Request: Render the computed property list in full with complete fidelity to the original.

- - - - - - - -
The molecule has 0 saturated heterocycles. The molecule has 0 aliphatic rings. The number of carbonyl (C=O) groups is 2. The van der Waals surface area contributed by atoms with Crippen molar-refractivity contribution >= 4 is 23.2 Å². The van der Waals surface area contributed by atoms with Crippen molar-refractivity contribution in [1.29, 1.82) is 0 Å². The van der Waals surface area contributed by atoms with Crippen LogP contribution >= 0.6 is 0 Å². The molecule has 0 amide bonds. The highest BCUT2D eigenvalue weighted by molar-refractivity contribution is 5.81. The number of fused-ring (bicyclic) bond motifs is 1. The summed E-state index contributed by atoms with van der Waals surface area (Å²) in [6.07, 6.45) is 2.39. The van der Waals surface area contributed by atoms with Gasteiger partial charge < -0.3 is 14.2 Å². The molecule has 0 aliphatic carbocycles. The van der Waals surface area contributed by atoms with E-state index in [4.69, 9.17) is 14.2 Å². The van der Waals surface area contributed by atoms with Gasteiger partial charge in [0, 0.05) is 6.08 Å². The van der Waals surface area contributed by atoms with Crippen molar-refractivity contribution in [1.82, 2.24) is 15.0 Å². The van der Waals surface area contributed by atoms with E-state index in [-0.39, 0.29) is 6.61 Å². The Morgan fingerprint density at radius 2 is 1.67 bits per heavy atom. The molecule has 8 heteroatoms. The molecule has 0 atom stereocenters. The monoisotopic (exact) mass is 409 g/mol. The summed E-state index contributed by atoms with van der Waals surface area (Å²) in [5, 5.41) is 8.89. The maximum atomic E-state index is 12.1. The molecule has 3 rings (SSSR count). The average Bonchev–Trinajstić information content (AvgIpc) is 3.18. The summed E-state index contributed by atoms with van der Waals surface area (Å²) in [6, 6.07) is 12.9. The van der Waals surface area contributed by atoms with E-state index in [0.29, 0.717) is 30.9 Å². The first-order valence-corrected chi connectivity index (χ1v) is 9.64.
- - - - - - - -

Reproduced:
The molecule has 0 saturated heterocycles. The molecule has 0 aliphatic rings. The number of carbonyl (C=O) groups is 2. The van der Waals surface area contributed by atoms with Crippen molar-refractivity contribution >= 4 is 23.2 Å². The van der Waals surface area contributed by atoms with Crippen molar-refractivity contribution in [1.29, 1.82) is 0 Å². The van der Waals surface area contributed by atoms with Crippen LogP contribution >= 0.6 is 0 Å². The molecule has 0 amide bonds. The highest BCUT2D eigenvalue weighted by molar-refractivity contribution is 5.81. The number of fused-ring (bicyclic) bond motifs is 1. The summed E-state index contributed by atoms with van der Waals surface area (Å²) in [6.07, 6.45) is 2.39. The van der Waals surface area contributed by atoms with Gasteiger partial charge < -0.3 is 14.2 Å². The molecule has 0 aliphatic carbocycles. The van der Waals surface area contributed by atoms with E-state index in [4.69, 9.17) is 14.2 Å². The van der Waals surface area contributed by atoms with Gasteiger partial charge in [0, 0.05) is 6.08 Å². The van der Waals surface area contributed by atoms with Crippen molar-refractivity contribution in [1.82, 2.24) is 15.0 Å². The van der Waals surface area contributed by atoms with E-state index in [-0.39, 0.29) is 6.61 Å². The Morgan fingerprint density at radius 2 is 1.67 bits per heavy atom. The molecule has 8 heteroatoms. The molecule has 0 atom stereocenters. The monoisotopic (exact) mass is 409 g/mol. The summed E-state index contributed by atoms with van der Waals surface area (Å²) in [5, 5.41) is 8.89. The maximum atomic E-state index is 12.1. The molecule has 3 rings (SSSR count). The average Bonchev–Trinajstić information content (AvgIpc) is 3.18. The summed E-state index contributed by atoms with van der Waals surface area (Å²) in [6, 6.07) is 12.9. The van der Waals surface area contributed by atoms with E-state index in [0.29, 0.717) is 30.9 Å². The first-order valence-corrected chi connectivity index (χ1v) is 9.64.